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  • Enzyme Catalysed Reaction Lab

    481 Words  | 2 Pages

    the action of an enzyme-catalysed reaction. A change in concentration will only affect the rate of reaction is it is a limiting factor and once the concentration has increased to the point that it can no longer affect the rate of reaction, then it no longer a limiting factor. This point is called the saturation point as seen in figure 6. (Alevelnotes, 2016) This experiment supported the hypothesis that the stronger the concentration, the more efficient the enzyme catalysed chemical reactions. .As

  • Kinetics Of Acid Catalysed Propanone / Iodine Reaction

    1476 Words  | 6 Pages

    Alexander Unsworth - Tomlinson Candidate Number: 9133 Kinetics of Acid-Catalysed Propanone/Iodine Reaction Equation for the reaction : CH3COCH3(aq) + I2(aq) ——> CH3COCH2I(aq) + H+(aq) + I–(aq) Iodine + Propanone —> Iodopropanone + Hydrogen (cation) + Iodine (anion) Introduction: Aims: To vary the concentrations of each reactant along with the sulphuric acid in order to observe and measure its effect on the overall rate of reaction in absorbance using colourimetry. 2) Calculate

  • Determination of the Activation Energy of an Enzyme Catalysed Reaction

    963 Words  | 4 Pages

    Determination of the activation energy of an enzyme catalysed reaction Introduction In this practical the aim for this experiment was to find out the catalytic power of alkaline phosphate, as well as the rate of reaction and the activation energy of p-nitrophenol phosphate. Enzymes are biological molecules that catalyse a chemical reaction. ‘Enzymes work by lowering the activation energy of a chemical reaction making it easier to proceed’ [1]. This allows molecules to have more energy therefore

  • Advantages Of Lipirani

    1159 Words  | 5 Pages

    Oils, Transesterification, Esterification, Biocatalysts, Lipase Introduction Biodiesel is a biofuels very important and a clean energy source as an alternative to petroleum fuels. Biodiesel can be produced through transesterification reaction catalysed by chemically or enzymatically. There are certain advantages of Enzymatic transesterification over the chemical catalysis of transesterification as it is a “green” process. Biodiesel has some advantages and disadvantages. Transportability, high combustion

  • Personal Statement For My Passion For Chemistry

    1149 Words  | 5 Pages

    Through out life had taught me many things. I have found that the true happiness cannot be only achieved by hard work and acumen, but also by immense audacity for pursuing my aspirations. The profound crave for learning, invention and teaching in me lead me to continue my education for a PhD degree. My temper for science become discernible when I had sudden realization during my senior secondary school. Throughout the school I was never certain for which career path is fine for me. At that tie have

  • Electrophilic Aromatic Substitution Reaction Lab Report

    773 Words  | 4 Pages

    Cl2SO+--AlCl3 (Sun, Haas, Sayre, & Weller, p.1). What has not been performed yet is a similar reaction involving iron(III) chloride (FeCl3). The FeCl3-catalysed Friedel-Crafts (EAS) reactions with thionyl chloride and benzene will optimistically produce different yield percentages of diphenyl sulfoxides and diphenyl sulfides than that of the AlCl3-catalysed reactions. Hopefully, the study of these reactions will lead to better knowledge of how Lewis-acid catalysts play a role in electrophilic aromatic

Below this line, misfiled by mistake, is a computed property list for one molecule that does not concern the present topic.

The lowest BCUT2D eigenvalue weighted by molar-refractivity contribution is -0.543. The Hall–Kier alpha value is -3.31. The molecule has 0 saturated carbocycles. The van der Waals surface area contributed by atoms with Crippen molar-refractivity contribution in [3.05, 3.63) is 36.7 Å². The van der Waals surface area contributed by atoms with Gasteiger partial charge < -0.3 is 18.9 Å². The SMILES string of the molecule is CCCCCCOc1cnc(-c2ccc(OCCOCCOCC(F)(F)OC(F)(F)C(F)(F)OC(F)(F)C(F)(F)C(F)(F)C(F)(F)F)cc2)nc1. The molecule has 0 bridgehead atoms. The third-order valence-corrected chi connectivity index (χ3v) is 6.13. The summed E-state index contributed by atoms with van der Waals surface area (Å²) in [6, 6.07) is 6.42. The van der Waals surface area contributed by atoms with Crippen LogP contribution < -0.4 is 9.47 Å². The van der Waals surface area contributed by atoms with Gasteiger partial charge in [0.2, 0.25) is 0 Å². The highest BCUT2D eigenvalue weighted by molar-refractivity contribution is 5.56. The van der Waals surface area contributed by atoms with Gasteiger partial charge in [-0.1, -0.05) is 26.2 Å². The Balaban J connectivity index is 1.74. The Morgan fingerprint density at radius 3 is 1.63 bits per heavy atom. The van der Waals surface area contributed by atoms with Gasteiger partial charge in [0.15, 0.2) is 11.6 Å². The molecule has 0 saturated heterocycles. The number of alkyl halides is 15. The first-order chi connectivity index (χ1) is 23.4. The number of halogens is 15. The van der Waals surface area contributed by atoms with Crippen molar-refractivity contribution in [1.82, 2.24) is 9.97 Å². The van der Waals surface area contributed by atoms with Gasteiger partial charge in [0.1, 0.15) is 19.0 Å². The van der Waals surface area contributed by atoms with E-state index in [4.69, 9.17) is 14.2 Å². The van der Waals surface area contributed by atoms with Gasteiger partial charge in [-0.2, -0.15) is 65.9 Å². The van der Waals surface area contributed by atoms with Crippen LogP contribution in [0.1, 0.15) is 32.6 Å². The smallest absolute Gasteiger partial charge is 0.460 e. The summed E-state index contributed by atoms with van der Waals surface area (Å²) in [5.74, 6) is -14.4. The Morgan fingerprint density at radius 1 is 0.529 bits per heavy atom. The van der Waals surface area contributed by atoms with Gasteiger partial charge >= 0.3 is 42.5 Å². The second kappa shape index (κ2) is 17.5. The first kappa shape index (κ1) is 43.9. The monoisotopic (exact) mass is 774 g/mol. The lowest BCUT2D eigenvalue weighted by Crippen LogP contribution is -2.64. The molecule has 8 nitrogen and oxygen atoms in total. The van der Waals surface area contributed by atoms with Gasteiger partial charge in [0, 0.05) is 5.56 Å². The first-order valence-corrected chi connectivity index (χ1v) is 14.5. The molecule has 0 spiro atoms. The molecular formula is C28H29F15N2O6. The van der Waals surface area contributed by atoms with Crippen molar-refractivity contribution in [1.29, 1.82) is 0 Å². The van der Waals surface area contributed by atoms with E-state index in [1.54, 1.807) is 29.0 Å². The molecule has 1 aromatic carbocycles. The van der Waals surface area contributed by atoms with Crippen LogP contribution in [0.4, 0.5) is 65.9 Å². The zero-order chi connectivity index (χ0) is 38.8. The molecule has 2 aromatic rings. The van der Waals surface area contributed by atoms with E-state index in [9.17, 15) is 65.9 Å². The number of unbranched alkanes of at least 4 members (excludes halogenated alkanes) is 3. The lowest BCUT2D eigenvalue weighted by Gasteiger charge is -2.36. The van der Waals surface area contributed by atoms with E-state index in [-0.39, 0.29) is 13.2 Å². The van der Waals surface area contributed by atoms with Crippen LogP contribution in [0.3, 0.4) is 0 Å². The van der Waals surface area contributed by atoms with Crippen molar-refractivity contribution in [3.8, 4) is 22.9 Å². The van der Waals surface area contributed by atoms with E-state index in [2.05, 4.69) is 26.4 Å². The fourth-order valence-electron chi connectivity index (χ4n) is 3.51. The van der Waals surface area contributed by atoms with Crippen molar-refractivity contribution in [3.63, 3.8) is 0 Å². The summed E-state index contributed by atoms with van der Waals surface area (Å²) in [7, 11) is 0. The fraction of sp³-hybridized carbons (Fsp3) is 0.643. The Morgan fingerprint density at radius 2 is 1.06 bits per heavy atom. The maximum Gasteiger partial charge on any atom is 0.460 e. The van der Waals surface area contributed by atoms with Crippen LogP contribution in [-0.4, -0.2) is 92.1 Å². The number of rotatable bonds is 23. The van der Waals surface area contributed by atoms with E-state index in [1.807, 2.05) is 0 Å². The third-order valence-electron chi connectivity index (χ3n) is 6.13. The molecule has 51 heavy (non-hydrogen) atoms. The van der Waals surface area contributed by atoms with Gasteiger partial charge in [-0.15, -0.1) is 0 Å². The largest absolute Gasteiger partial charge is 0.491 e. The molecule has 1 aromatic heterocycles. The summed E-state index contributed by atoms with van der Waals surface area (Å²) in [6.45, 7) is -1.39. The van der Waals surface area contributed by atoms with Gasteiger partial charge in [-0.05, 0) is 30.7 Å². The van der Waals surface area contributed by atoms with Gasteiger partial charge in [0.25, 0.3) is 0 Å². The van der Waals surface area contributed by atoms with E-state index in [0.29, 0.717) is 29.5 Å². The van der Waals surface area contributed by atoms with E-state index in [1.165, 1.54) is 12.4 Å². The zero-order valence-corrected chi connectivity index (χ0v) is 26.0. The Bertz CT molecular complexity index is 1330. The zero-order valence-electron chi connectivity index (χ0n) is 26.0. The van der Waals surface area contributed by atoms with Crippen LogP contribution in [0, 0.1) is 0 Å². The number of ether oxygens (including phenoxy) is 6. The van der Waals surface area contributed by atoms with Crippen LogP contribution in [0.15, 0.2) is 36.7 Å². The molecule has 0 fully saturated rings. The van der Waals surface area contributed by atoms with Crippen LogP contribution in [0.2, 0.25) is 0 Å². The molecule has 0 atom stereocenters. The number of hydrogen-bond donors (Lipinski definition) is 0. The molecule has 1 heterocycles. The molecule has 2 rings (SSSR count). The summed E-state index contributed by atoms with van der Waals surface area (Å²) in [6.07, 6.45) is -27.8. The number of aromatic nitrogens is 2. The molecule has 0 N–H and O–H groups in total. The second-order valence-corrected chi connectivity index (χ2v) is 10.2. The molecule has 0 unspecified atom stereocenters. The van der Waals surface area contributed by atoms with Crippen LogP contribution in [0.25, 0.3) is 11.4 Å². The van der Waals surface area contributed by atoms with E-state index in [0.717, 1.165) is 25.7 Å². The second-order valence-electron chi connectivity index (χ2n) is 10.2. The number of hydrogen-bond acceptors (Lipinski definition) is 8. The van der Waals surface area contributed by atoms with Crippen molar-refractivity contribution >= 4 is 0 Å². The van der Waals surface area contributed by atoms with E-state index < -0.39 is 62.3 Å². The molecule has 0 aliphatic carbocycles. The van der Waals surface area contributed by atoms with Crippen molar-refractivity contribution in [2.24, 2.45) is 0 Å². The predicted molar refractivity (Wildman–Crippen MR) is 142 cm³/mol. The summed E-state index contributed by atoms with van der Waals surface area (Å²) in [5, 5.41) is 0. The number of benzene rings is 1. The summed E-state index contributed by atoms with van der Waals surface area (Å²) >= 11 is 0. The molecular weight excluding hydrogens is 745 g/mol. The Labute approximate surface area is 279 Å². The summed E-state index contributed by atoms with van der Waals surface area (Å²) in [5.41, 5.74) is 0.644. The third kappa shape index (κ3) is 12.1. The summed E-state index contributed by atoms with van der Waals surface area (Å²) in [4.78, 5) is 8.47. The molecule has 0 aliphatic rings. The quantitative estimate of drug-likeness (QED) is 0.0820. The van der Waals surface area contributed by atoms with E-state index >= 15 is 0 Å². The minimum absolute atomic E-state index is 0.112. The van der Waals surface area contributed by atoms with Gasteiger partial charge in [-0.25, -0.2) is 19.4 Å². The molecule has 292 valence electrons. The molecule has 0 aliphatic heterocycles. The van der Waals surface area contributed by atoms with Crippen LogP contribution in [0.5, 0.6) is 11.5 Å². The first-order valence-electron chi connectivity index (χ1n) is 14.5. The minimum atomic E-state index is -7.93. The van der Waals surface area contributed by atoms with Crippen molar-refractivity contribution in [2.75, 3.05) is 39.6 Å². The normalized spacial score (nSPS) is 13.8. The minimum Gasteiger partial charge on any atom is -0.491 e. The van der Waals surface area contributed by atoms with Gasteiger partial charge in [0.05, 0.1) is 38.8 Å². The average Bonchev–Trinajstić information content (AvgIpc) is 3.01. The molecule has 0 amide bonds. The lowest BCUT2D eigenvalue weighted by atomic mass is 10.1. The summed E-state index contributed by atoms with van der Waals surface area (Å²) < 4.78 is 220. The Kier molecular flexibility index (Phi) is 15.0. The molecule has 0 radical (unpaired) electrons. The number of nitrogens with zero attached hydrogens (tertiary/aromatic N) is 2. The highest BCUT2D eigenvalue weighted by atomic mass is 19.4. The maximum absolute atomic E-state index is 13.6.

• Why Does The Concentration Of An Enzyme Formed Increase With Time

    395 Words  | 2 Pages

    the substrate and catalyse its chemical transformation. Enzyme reduced the activation energy of this reaction. This enzyme-catalysed reaction takes a different 'route'. The enzyme and substrate form a reaction intermediate. Its formation has a lower activation energy than the reaction between reactants without a catalyst. Therefore more PNP formed. The rate of an enzyme-catalysed

  • Effects Of Concentration On The Rate Of Reaction

    1888 Words  | 8 Pages

    et al , 2011 ) Enzyme substances bind at the active cite which contains amino acid chains. Without catalysis reactions the process would take place slowly to produce products , enzymes are most effective catalyst (Campbell and Farrell, 2011) .A catalysed reaction is obtained by the production of a complex between e and the reactants (Montgomery et al ., 1990).The reversible reaction can be seen below: E + S ⇄ ES ⇄ EP ⇄ E + P Inhibitors Competitive inhibitors bind to the active site of the enzyme

  • Protease Lab

    1563 Words  | 7 Pages

    Title: Reactions Catalysed by a Protease What is Proteases? It is an enzyme which conducts proteolysis, which then starts the catabolism of proteins through hydrolysis, which then later on links bonds of amino acids together in a chain known as the polypeptide chain. Proteases are categorised in six different groups. The first one is known as Serine Proteases which help digest food in the body and kill unwanted bacteria, they also assist the sperm penetrate the egg. The Second one is known as Threonine

  • Lab Report : Worthington Biochemical Corporation

    947 Words  | 4 Pages

    Annotated Bibliography Source 1 - Worthington Biochemical Corporation, 2015. Effects of pH (Introduction to Enzymes) 2015. Effects of pH (Introduction to Enzymes). [ONLINE] Available at: [Accessed 30 April 2016]. In the article, the Worthington Biochemistry Corporation concisely explain the effects of pH and show what the optimal pH level is for multiple enzymes. The author/s are believed to be using data gained through experiments conducted